LAST­ING LEGACY

‘If it’s Al­right with You’ re­turn­ing for sec­ond sea­son, new songs, sto­ries and play­ers

The Guardian (Charlottetown) - - FRONT PAGE - BY MIL­LI­CENT MCKAY mil­li­cent.mckay@jour­nalpioneer.com

‘If it’s Al­right with You’ re­turn­ing for sec­ond sea­son with new songs, sto­ries and play­ers

Cather­ine MacLel­lan has spent years won­der­ing about her fa­ther.

“I knew he was an artist and wrote songs. I knew about the pop­u­lar­ity of ‘Snow­bird’ but I just thought it was cool when it came on the ra­dio.”

She’s the daugh­ter of leg­endary singer Gene MacLel­lan. In 2017, she re­leased the al­bum “If it’s Al­right with You: The Songs of Gene MacLel­lan.” It ac­com­pa­nies a se­ries of shows that will be re­turn­ing this sum­mer to the P.E.I. Brew­ing Com­pany, in Char­lot­te­town, with the same ti­tle.

The al­bum was also nom­i­nated for an ECMA in the folk record­ing cat­e­gory.

“I’ve learned a lot about my fa­ther by do­ing the show. I think the most sur­pris­ing thing was that he was such a big deal. He wrote songs and played mu­sic all his life, but it was a nor­mal life.”

MacLel­lan put the show to­gether with the help of Bob Mersereau, a for­mer CBC pro­ducer, and friend and fel­low mu­si­cian, John Con­nolly. Mersereau helped write scripts for the show, telling MacLel­lan sto­ries about her fa­ther and dis­pelling many of the myths that have cir­cu­lated about Gene.

She and Mersereau met when he ap­proached the fam­ily about writ­ing a book on Gene.

“I feel like I’m get­ting to know my fa­ther af­ter all these years,” said Cather­ine. “He’s been gone 22 years.”

This sum­mer, the show is com­ing back for its sec­ond sea­son and will fea­ture some re­turn­ing sto­ries, plus new ones and new songs.

“When the P.E.I. Brew­ing Com­pany asked us to do a sec­ond sea­son it was easy to say ‘yes’.

“Last year I feel like we were just giv­ing the head­lines. But this year we’re try­ing to in­clude things I think peo­ple would be in­ter­ested in knowing and maybe haven’t heard be­fore.”

MacLel­lan learned about her fa­ther’s early life af­ter meet­ing up with his sis­ter in On­tario, how quickly the suc­cess of his ca­reer un­folded go­ing from “zero to 60 in six months” and about his kind and gen­er­ous na­ture.

“He had a lot of strug­gles and a lot of suc­cesses, but it was this in­cred­i­ble cre­ative jour­ney.”

One thing she didn’t ex­pect was by telling her fa­ther’s sto­ries, she would be­come closer to fam­ily mem­bers.

Cather­ine also says it’s also been a great op­por­tu­nity to in­ter­act with fans.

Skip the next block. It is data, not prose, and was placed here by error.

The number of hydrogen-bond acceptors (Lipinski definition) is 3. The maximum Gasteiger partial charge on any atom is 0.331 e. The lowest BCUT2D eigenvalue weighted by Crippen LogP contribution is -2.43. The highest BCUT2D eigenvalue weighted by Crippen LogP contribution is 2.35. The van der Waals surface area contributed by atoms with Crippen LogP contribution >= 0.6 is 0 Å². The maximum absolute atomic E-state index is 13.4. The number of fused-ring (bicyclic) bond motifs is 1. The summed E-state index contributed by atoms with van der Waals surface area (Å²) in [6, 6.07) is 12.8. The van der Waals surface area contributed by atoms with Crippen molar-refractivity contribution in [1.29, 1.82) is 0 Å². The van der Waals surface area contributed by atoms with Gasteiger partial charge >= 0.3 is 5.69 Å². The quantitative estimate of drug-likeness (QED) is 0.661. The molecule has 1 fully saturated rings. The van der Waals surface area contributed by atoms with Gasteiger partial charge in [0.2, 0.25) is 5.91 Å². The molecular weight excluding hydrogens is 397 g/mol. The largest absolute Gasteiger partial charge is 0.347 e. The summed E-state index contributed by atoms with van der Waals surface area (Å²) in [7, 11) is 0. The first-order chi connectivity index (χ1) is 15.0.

“Al­most ev­ery night af­ter a show I’d have peo­ple come up and tell me a story or how they knew about this story be­cause it was this date or time, which would lead me to work it into the next show. Some au­di­ence mem­bers also brought pho­tos of my dad they had.

“Fans have been so gen­er­ous. Some have come two, three, four times. I had no idea it would be as suc­cess­ful.”

It’s also al­lowed Cather­ine to teacher her daugh­ter and nieces and neph­ews about their grand­fa­ther.

“He was this man who’s had this huge pres­ence in their lives but (they] didn’t know him. It’s been spe­cial. They’re the ones who will carry on the legacy.”

The work has also opened up a con­ver­sa­tion about men­tal health, she said.

“It’s hard. Ev­ery night telling the story of his death and strug­gle with men­tal ill­ness, but I think it would be hol­low with­out talk­ing about it. I think it adds up to peo­ple be­ing grate­ful that the con­ver­sa­tion is hap­pen­ing and that it’s be­ing talked about.”

MacLel­lan’s sto­ry­telling con­tin­ues, kick­ing off July 9 and run­ning ev­ery Mon­day, Tues­day and Wed­nes­day until Sept. 19.

“I’ve learned a lot about my fa­ther by do­ing the show. I think the most sur­pris­ing thing was that he was such a big deal. He wrote songs and played mu­sic all his life, but it was a nor­mal life.”

Cather­ine MacLel­lan

MIL­LI­CENT MCKAY/JOUR­NAL PI­O­NEER

Cather­ine MacLel­lan plays one of her dad’s gui­tars. MacLel­lan is the daugh­ter of fa­mous Cana­dian mu­si­cian, Gene MacLel­lan.

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